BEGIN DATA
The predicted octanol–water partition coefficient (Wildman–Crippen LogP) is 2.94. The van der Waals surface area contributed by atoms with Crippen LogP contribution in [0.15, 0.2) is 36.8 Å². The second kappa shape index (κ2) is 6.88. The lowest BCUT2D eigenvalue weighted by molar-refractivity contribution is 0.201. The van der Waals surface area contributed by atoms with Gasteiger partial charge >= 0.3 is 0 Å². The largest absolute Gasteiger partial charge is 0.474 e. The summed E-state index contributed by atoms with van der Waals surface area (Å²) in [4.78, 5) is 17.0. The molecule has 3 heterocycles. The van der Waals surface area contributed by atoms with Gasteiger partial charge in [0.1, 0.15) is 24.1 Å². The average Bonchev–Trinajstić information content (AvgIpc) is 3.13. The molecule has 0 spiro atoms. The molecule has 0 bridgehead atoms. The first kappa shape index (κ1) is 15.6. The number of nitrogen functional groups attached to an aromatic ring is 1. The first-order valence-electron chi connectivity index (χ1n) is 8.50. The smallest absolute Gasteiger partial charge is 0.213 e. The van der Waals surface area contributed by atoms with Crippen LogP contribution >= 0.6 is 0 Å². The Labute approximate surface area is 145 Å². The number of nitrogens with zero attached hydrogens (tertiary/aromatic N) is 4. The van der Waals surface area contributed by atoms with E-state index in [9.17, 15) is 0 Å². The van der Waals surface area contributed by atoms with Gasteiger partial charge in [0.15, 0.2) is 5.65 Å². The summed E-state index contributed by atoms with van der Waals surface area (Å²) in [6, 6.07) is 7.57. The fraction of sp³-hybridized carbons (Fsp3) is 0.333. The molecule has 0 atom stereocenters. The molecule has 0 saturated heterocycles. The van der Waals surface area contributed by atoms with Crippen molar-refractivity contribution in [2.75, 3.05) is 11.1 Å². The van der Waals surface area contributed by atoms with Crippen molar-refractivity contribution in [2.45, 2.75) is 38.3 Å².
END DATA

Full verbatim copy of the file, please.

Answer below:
The predicted octanol–water partition coefficient (Wildman–Crippen LogP) is 2.94. The van der Waals surface area contributed by atoms with Crippen LogP contribution in [0.15, 0.2) is 36.8 Å². The second kappa shape index (κ2) is 6.88. The lowest BCUT2D eigenvalue weighted by molar-refractivity contribution is 0.201. The van der Waals surface area contributed by atoms with Gasteiger partial charge >= 0.3 is 0 Å². The largest absolute Gasteiger partial charge is 0.474 e. The summed E-state index contributed by atoms with van der Waals surface area (Å²) in [4.78, 5) is 17.0. The molecule has 3 heterocycles. The van der Waals surface area contributed by atoms with Gasteiger partial charge in [0.1, 0.15) is 24.1 Å². The average Bonchev–Trinajstić information content (AvgIpc) is 3.13. The molecule has 0 spiro atoms. The molecule has 0 bridgehead atoms. The first kappa shape index (κ1) is 15.6. The number of nitrogen functional groups attached to an aromatic ring is 1. The first-order valence-electron chi connectivity index (χ1n) is 8.50. The smallest absolute Gasteiger partial charge is 0.213 e. The van der Waals surface area contributed by atoms with Crippen LogP contribution >= 0.6 is 0 Å². The Labute approximate surface area is 145 Å². The number of nitrogens with zero attached hydrogens (tertiary/aromatic N) is 4. The van der Waals surface area contributed by atoms with E-state index in [9.17, 15) is 0 Å². The van der Waals surface area contributed by atoms with Gasteiger partial charge in [0.15, 0.2) is 5.65 Å². The summed E-state index contributed by atoms with van der Waals surface area (Å²) in [6, 6.07) is 7.57. The fraction of sp³-hybridized carbons (Fsp3) is 0.333. The molecule has 0 atom stereocenters. The molecule has 0 saturated heterocycles. The van der Waals surface area contributed by atoms with Crippen molar-refractivity contribution in [2.75, 3.05) is 11.1 Å². The van der Waals surface area contributed by atoms with Crippen molar-refractivity contribution in [2.45, 2.75) is 38.3 Å².